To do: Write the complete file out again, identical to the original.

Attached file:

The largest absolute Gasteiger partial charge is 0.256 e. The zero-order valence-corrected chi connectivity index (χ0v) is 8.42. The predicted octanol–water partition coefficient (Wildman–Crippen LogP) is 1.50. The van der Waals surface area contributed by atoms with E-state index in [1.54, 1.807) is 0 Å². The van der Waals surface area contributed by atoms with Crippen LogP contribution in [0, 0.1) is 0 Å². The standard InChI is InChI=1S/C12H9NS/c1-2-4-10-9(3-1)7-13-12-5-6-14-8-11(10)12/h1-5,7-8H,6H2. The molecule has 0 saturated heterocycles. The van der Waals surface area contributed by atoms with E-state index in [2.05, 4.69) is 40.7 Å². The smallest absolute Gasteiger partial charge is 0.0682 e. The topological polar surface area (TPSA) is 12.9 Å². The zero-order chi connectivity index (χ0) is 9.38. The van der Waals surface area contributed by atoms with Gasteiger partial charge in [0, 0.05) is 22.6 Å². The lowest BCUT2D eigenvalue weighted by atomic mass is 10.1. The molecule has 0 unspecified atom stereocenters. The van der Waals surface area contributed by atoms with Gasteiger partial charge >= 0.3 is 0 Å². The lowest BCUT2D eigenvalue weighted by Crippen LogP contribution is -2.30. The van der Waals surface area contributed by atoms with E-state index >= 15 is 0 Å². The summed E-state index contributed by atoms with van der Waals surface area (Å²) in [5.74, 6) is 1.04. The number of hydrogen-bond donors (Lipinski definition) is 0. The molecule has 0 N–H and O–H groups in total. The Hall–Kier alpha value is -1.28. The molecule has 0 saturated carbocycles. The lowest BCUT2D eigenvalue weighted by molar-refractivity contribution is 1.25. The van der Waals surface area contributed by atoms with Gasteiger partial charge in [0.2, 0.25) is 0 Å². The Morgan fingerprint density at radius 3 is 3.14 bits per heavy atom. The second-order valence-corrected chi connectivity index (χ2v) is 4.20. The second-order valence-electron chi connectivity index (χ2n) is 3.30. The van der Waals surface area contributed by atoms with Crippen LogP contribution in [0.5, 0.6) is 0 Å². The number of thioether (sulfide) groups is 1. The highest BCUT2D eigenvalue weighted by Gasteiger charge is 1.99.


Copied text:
The largest absolute Gasteiger partial charge is 0.256 e. The zero-order valence-corrected chi connectivity index (χ0v) is 8.42. The predicted octanol–water partition coefficient (Wildman–Crippen LogP) is 1.50. The van der Waals surface area contributed by atoms with E-state index in [1.54, 1.807) is 0 Å². The van der Waals surface area contributed by atoms with Crippen LogP contribution in [0, 0.1) is 0 Å². The standard InChI is InChI=1S/C12H9NS/c1-2-4-10-9(3-1)7-13-12-5-6-14-8-11(10)12/h1-5,7-8H,6H2. The molecule has 0 saturated heterocycles. The van der Waals surface area contributed by atoms with E-state index in [2.05, 4.69) is 40.7 Å². The smallest absolute Gasteiger partial charge is 0.0682 e. The topological polar surface area (TPSA) is 12.9 Å². The zero-order chi connectivity index (χ0) is 9.38. The van der Waals surface area contributed by atoms with Gasteiger partial charge in [0, 0.05) is 22.6 Å². The lowest BCUT2D eigenvalue weighted by atomic mass is 10.1. The molecule has 0 unspecified atom stereocenters. The van der Waals surface area contributed by atoms with Gasteiger partial charge >= 0.3 is 0 Å². The lowest BCUT2D eigenvalue weighted by Crippen LogP contribution is -2.30. The van der Waals surface area contributed by atoms with E-state index >= 15 is 0 Å². The summed E-state index contributed by atoms with van der Waals surface area (Å²) in [5.74, 6) is 1.04. The number of hydrogen-bond donors (Lipinski definition) is 0. The molecule has 0 N–H and O–H groups in total. The Hall–Kier alpha value is -1.28. The molecule has 0 saturated carbocycles. The lowest BCUT2D eigenvalue weighted by molar-refractivity contribution is 1.25. The van der Waals surface area contributed by atoms with Gasteiger partial charge in [0.2, 0.25) is 0 Å². The Morgan fingerprint density at radius 3 is 3.14 bits per heavy atom. The second-order valence-corrected chi connectivity index (χ2v) is 4.20. The second-order valence-electron chi connectivity index (χ2n) is 3.30. The van der Waals surface area contributed by atoms with Crippen LogP contribution in [0.5, 0.6) is 0 Å². The number of thioether (sulfide) groups is 1. The highest BCUT2D eigenvalue weighted by Gasteiger charge is 1.99.